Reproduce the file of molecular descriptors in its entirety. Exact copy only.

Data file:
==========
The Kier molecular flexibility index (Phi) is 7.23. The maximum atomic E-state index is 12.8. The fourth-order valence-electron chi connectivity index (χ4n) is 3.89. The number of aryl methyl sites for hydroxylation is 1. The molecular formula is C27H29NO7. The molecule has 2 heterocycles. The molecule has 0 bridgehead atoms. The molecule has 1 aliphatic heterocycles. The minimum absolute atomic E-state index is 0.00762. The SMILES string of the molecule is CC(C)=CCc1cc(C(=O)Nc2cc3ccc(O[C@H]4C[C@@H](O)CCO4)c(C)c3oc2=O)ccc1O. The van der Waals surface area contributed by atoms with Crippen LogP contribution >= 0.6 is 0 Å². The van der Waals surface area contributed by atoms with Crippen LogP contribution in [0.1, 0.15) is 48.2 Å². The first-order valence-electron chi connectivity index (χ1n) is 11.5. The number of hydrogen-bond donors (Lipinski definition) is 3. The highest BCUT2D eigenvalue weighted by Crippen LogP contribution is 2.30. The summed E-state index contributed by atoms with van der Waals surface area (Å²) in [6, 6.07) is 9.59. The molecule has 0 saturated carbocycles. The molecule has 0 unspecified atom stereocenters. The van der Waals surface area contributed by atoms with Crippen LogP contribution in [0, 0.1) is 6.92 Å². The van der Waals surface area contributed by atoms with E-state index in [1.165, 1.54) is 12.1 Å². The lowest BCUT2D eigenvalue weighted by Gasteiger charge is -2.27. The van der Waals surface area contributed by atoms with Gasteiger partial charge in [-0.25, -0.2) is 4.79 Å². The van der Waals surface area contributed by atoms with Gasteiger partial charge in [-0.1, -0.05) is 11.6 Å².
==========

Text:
The Kier molecular flexibility index (Phi) is 7.23. The maximum atomic E-state index is 12.8. The fourth-order valence-electron chi connectivity index (χ4n) is 3.89. The number of aryl methyl sites for hydroxylation is 1. The molecular formula is C27H29NO7. The molecule has 2 heterocycles. The molecule has 0 bridgehead atoms. The molecule has 1 aliphatic heterocycles. The minimum absolute atomic E-state index is 0.00762. The SMILES string of the molecule is CC(C)=CCc1cc(C(=O)Nc2cc3ccc(O[C@H]4C[C@@H](O)CCO4)c(C)c3oc2=O)ccc1O. The van der Waals surface area contributed by atoms with Crippen LogP contribution >= 0.6 is 0 Å². The van der Waals surface area contributed by atoms with Crippen LogP contribution in [0.1, 0.15) is 48.2 Å². The first-order valence-electron chi connectivity index (χ1n) is 11.5. The number of hydrogen-bond donors (Lipinski definition) is 3. The highest BCUT2D eigenvalue weighted by Crippen LogP contribution is 2.30. The summed E-state index contributed by atoms with van der Waals surface area (Å²) in [6, 6.07) is 9.59. The molecule has 0 saturated carbocycles. The molecule has 0 unspecified atom stereocenters. The van der Waals surface area contributed by atoms with Crippen LogP contribution in [0, 0.1) is 6.92 Å². The van der Waals surface area contributed by atoms with E-state index in [1.165, 1.54) is 12.1 Å². The lowest BCUT2D eigenvalue weighted by Gasteiger charge is -2.27. The van der Waals surface area contributed by atoms with Gasteiger partial charge in [-0.25, -0.2) is 4.79 Å². The van der Waals surface area contributed by atoms with Gasteiger partial charge in [-0.1, -0.05) is 11.6 Å².